IPTPA’s clarification on the pathway through the IPTPA System of certifications
Back in 2014/15 the idea of a teaching organization was first introduced to the top 20 players in the world. All players present unanimously agreed the time was right to organize a professional teaching organization. A discussion ensued on the merits and options of starting a certification program as soon as possible. One option would be to wait a year and develop a professional teaching curriculum made up of several levels of certification. In option two we would attempt to develop a certification program in a matter of months. This option would test a players’ knowledge of the rules and fundamentals of pickleball along with their ability to perform those strokes with the proper technique. Players agreed that option two would provide minimum teaching standards while distinguishing between tennis coaches who were simply teaching tennis with a paddle on a smaller court and true pickleball players/coaches.
In a mere five months, IPTPA created 3 testing protocols towards certification (a written exam of 50 questions, a skills test of 23 specific pickleball shots, and a one hour observed student lesson. This was the only certification offered at IPTPA. In the meantime, a committee was put together, and a curriculum was in the works. The committee looked at the basic fundamentals required in the sport of pickleball and then broke those skills down to their simplest components. With the aid of science, research and the most up-to-date teaching practices IPTPA developed a curriculum over an 8-month period of time which has been praised as the gold standard on how to teach pickleball.
With a curriculum documented in a 65-page handbook, the committee now studied the best way to present the information to our members. We considered all forms of delivery: internet based learning, virtual zoom calls, and in person classroom and or on-court sessions. The internet allowed access to more people worldwide, but was limiting in what we considered absolutely essential quality teaching: the interaction between coach/student under the observation and feedback of a Master Teaching Professional. After much deliberation, debating the economics and the quality programming which was our number one priority we settled on an 8-hour workshop called Teach the Teacher Workshop. This would be the entrée to the IPTPA System of Teaching. Candidates that successfully completed the workshop along with passing a written exam would be awarded Level I Certification. This program was introduced in January 2017.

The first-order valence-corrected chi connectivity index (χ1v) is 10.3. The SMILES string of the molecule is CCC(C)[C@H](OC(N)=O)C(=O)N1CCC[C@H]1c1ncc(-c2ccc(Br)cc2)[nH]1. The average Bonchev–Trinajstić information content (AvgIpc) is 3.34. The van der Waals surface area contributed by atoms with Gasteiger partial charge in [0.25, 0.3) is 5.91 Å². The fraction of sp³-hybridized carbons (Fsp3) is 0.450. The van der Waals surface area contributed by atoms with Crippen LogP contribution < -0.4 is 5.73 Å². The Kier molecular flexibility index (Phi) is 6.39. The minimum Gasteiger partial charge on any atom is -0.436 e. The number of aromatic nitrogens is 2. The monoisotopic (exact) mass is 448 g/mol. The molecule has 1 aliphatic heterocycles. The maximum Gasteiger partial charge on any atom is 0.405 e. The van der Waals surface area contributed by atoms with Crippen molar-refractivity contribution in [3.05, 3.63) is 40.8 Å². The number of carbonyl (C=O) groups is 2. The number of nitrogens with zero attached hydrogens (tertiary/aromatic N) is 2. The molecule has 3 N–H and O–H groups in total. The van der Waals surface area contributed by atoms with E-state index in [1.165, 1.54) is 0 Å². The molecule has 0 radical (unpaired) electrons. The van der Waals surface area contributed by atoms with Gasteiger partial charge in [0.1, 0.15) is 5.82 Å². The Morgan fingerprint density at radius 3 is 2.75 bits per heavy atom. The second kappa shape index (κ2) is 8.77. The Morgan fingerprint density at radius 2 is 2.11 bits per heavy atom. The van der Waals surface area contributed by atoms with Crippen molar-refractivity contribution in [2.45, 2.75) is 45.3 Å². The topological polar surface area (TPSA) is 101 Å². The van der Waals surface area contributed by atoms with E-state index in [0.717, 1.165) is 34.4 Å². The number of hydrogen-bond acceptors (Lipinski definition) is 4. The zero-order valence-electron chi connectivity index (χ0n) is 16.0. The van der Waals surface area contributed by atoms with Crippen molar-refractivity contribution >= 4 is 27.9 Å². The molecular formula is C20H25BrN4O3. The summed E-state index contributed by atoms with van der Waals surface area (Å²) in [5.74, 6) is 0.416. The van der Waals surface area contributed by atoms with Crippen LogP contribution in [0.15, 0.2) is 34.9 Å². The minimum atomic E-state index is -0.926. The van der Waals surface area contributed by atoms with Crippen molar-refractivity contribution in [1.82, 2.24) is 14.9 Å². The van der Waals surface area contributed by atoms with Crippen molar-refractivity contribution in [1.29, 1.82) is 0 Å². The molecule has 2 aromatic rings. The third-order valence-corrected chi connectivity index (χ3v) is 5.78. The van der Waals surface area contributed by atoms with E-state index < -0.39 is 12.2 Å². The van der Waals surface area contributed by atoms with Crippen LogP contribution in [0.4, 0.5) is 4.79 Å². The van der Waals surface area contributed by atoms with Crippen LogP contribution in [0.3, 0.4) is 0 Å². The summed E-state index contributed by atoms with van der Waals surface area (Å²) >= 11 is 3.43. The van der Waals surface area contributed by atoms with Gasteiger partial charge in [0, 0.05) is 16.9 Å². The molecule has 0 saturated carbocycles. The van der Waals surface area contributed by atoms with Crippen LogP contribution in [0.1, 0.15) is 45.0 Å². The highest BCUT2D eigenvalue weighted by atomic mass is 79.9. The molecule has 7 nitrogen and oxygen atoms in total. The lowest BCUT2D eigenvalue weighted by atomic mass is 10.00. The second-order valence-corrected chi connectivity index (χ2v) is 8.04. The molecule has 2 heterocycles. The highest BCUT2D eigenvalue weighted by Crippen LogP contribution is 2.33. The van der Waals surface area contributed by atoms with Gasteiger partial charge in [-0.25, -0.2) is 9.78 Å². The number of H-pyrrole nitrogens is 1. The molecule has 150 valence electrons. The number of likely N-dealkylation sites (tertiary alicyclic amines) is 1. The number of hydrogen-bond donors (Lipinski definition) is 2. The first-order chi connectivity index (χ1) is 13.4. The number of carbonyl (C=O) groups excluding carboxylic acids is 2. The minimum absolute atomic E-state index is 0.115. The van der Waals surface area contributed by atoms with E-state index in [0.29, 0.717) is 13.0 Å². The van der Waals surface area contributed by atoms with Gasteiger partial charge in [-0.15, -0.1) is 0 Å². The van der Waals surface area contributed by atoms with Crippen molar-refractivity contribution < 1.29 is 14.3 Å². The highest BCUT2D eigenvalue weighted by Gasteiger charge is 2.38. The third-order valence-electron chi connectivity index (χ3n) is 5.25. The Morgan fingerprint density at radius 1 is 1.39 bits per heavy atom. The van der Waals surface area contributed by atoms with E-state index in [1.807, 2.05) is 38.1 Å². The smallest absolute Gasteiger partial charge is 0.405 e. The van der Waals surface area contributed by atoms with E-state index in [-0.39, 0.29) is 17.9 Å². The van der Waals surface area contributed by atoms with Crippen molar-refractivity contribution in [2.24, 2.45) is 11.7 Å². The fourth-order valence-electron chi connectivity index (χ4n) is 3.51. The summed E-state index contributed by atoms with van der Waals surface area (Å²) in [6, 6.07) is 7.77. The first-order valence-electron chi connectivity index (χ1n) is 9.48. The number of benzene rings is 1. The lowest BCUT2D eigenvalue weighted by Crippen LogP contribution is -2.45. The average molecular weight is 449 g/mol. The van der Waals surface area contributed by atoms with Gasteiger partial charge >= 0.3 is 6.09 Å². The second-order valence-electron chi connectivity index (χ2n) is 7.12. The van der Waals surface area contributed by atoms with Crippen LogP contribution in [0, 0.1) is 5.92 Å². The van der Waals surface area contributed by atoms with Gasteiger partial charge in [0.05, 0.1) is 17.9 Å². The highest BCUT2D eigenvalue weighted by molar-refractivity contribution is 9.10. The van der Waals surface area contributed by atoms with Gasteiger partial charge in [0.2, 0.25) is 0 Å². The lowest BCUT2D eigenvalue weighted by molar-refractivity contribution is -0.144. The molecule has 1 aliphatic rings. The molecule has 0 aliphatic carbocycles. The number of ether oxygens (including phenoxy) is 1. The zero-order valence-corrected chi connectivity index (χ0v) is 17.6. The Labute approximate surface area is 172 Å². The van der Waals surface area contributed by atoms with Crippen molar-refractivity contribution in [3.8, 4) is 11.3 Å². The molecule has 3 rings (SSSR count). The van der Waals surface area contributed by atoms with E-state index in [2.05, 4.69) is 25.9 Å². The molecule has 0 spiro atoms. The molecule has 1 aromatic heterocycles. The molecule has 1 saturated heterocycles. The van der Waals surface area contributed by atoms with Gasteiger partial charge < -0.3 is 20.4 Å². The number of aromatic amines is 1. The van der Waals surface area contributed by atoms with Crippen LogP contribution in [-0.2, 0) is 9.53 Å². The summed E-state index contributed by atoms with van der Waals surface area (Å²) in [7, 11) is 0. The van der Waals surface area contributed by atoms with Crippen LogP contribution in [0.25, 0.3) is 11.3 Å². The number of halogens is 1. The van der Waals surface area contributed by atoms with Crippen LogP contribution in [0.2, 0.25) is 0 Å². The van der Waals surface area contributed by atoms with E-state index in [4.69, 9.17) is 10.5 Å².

The initial certification which had no designated level of certification became Level II. There are a number of players that received our original certification which was later named Level II. As discussed earlier, that was an expedited program that provided minimum coaching standards. There was no theory, lesson plan development, stroke break down or theory of how the game of pickleball should be taught. This took time to develop. There are a number of players that are Level II that would benefit greatly from taking Level I. I know it sounds backwards and in many respects it is but I’ve tried to explain the history here so that our members understand the decisions we made early in our company development.